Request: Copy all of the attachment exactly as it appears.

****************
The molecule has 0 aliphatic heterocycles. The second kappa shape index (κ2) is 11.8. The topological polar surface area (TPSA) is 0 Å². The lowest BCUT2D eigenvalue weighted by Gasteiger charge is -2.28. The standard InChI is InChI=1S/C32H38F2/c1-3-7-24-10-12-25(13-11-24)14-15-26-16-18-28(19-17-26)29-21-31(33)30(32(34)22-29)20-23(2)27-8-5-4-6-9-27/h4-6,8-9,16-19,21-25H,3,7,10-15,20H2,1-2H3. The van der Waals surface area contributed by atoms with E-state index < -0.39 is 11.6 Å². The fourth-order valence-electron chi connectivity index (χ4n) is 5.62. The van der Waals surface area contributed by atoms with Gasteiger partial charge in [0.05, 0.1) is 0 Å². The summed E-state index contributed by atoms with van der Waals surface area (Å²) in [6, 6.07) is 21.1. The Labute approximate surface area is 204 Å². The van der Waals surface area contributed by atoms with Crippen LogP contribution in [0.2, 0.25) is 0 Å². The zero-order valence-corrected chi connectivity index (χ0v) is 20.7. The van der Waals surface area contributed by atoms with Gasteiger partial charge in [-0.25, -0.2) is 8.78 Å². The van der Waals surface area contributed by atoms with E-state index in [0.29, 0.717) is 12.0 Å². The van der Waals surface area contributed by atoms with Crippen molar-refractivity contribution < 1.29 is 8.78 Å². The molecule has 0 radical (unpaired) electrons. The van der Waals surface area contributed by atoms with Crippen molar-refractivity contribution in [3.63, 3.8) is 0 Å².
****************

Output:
The molecule has 0 aliphatic heterocycles. The second kappa shape index (κ2) is 11.8. The topological polar surface area (TPSA) is 0 Å². The lowest BCUT2D eigenvalue weighted by Gasteiger charge is -2.28. The standard InChI is InChI=1S/C32H38F2/c1-3-7-24-10-12-25(13-11-24)14-15-26-16-18-28(19-17-26)29-21-31(33)30(32(34)22-29)20-23(2)27-8-5-4-6-9-27/h4-6,8-9,16-19,21-25H,3,7,10-15,20H2,1-2H3. The van der Waals surface area contributed by atoms with E-state index < -0.39 is 11.6 Å². The fourth-order valence-electron chi connectivity index (χ4n) is 5.62. The van der Waals surface area contributed by atoms with Gasteiger partial charge in [0.05, 0.1) is 0 Å². The summed E-state index contributed by atoms with van der Waals surface area (Å²) in [6, 6.07) is 21.1. The Labute approximate surface area is 204 Å². The van der Waals surface area contributed by atoms with Crippen LogP contribution in [0.2, 0.25) is 0 Å². The zero-order valence-corrected chi connectivity index (χ0v) is 20.7. The van der Waals surface area contributed by atoms with Gasteiger partial charge in [-0.25, -0.2) is 8.78 Å². The van der Waals surface area contributed by atoms with E-state index in [0.29, 0.717) is 12.0 Å². The van der Waals surface area contributed by atoms with Crippen molar-refractivity contribution < 1.29 is 8.78 Å². The molecule has 0 radical (unpaired) electrons. The van der Waals surface area contributed by atoms with Crippen molar-refractivity contribution in [3.63, 3.8) is 0 Å².